and passion of frontier civilization, ends in victory as the
land is transformed from wilderness to homestead and then
to a modern city. The third movement attempts to 'bring in'
an oil well, and is graphic in its portrayal of the violence
of a gusher. The final section is a celebration in which the
population joins in a shirttail parade and square dance in
the streets." - Don Gillis
with so many Remington recordings the question remains what the interpretations
would have been like if the orchestra and conductor had more time
for rehearsals and if the technical quality of the recording was of
a higher standard. Nevertheless the abilities of the artists who performed
for the Remington label are clear. Also in the case of H. Arthur Brown,
who, it is reported, conducted many works from memory, without a score.
Listening to his Scheherazade recording one wonders what the
distinction is between a broad line and a too slow tempo. Brown generally
takes all the time and gives the solo violinist ample opportunity
to present the theme and the music looses its organic coherence. Only
in the second part of the second movement ("The Story of the
Kalendar Prince") and in the fourth movement ("The Festival
at Bagdad"), Brown gives the music more urgency.
The question is: To what extend is a conductor (or any artist) able
to convey the energy of the music to his audience. While Scheherazade
lacks tension, in Tchaikovsky's Fourth Symphony Brown reaches
a high level of conviction. In the first movement he allows drama
to develop and shows full understanding of the score. Despite irregularities
in the execution, there is some sensitive playing by the orchestra
in the other movements as well. The finale shows that Brown is in
command while demanding the utmost virtuosity of the players.
first movement of Tchaikovsky's Sixth Symphony (Pathétique)
is executed with care, alternating tension and lyricism, with beautiful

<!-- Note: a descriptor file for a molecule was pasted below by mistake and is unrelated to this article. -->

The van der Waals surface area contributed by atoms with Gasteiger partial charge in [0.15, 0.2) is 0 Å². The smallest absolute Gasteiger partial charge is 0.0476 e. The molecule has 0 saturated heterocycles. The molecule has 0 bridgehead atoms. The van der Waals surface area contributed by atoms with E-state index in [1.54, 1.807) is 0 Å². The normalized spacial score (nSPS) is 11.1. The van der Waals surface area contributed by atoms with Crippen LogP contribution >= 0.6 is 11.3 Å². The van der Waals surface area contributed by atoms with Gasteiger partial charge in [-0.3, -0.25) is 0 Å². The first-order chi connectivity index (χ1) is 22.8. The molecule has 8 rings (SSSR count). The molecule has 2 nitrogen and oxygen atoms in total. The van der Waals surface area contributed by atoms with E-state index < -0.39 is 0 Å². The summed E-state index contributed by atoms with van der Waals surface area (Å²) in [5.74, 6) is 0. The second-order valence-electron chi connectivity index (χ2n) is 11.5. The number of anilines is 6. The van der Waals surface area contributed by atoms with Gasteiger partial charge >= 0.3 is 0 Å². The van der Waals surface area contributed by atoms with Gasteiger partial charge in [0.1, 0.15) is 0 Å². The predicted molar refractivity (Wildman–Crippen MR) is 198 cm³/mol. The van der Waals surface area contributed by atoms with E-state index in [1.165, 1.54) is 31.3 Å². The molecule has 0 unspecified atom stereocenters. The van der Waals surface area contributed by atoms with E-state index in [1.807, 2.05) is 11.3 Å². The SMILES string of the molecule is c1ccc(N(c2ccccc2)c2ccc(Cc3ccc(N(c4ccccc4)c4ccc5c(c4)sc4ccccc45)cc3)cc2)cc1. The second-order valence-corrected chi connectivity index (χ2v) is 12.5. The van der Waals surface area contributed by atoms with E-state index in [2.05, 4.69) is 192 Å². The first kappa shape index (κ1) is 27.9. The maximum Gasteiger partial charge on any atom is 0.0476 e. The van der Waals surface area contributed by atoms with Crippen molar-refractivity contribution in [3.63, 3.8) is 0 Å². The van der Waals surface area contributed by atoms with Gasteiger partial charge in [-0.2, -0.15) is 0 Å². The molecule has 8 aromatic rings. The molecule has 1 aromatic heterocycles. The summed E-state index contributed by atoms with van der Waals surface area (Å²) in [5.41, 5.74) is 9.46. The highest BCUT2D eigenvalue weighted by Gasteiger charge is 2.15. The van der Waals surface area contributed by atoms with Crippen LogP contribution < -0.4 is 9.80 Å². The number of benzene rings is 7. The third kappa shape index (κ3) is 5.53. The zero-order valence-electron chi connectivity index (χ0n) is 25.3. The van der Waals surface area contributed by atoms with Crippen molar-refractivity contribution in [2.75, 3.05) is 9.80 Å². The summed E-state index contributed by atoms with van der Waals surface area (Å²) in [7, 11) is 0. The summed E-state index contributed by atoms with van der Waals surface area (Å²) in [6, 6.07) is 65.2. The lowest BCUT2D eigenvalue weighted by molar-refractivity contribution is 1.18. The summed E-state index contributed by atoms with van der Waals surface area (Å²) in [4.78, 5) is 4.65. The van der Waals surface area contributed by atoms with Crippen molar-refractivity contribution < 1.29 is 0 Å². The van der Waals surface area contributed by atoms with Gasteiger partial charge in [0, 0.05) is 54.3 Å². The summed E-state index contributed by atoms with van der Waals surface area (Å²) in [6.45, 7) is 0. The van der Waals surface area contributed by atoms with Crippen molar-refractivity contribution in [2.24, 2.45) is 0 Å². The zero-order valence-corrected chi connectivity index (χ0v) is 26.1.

strings as far as the recording and pressing allows. Beauty seems
to be the main objective, that is why this movement initially lacks
the deep grieving and suffering, yet in the end Brown and his players
come to terms with the severity and the dramatic atmosphere of the
first part of the symphony. The Allegro starts as a simple ditty but
gradually comes to life as well. The March (Third movement) is played
in a virtuosic manner. It is clear that Brown is fully in command.
The last movement - adagio lamentoso - gets all the time to develop,
but the tension is somewhat lost. Nevertheless the recording shows
that Brown knew what he was doing and he knew how to get some good
music making out of the orchestra. Brown conducted various orhestras
and one of these was the Los Angeles Philharmonic in 1959.
Remington recordings of H. Arthur Brown:
- Johannes Brahms: Symphony No. 1
Cecil Smith remarked in New Republic:
"Brahms's First Symphony, played by the Viennese Symphonic Society
under H. Arthur Brown, conductor of the Tulsa, Oklahoma, Philharmonic
Orchestra, is a creditable job; (...)."
cover of the early release of Rimsky-Korsakov's Scheherazade
which was superseded by the performance conducted by Karl Rucht
The second cover was used for both the H. Arthur Brown and Karl
- Nicolai Rimsky-Korsakov: Scheherazade
(In 1957 this recording was replaced by the performance of the
Symphony Orchestra under Karl Rucht, but the reference number
remained the same.)
- Don Gillis: Tulsa, A Symphonic Portrait in Oil + Richard
Strauss: Waltzes from Der Rosenkavalier
(Varèse Sarabande 81046 from 1980 contains the same performance
of Gillis's "Tulsa", together with Remington recordings
of works of Glanville Hicks and Rudhyar).
- Peter Iljitch Tchaikovsky: Symphony No. 6
earliest release of Tchaikovsky Symphony No. 6 (R-199-13) in
a paper sleeve.
- Franz Schubert: Symphony No. 8
(with the Salzburg Festival Orchestra)
- Peter Iljitch Tchaikovsky: Symphony No. 4
- Felix Mendelssohn-Bartholdi: A Midsummer Nights Dream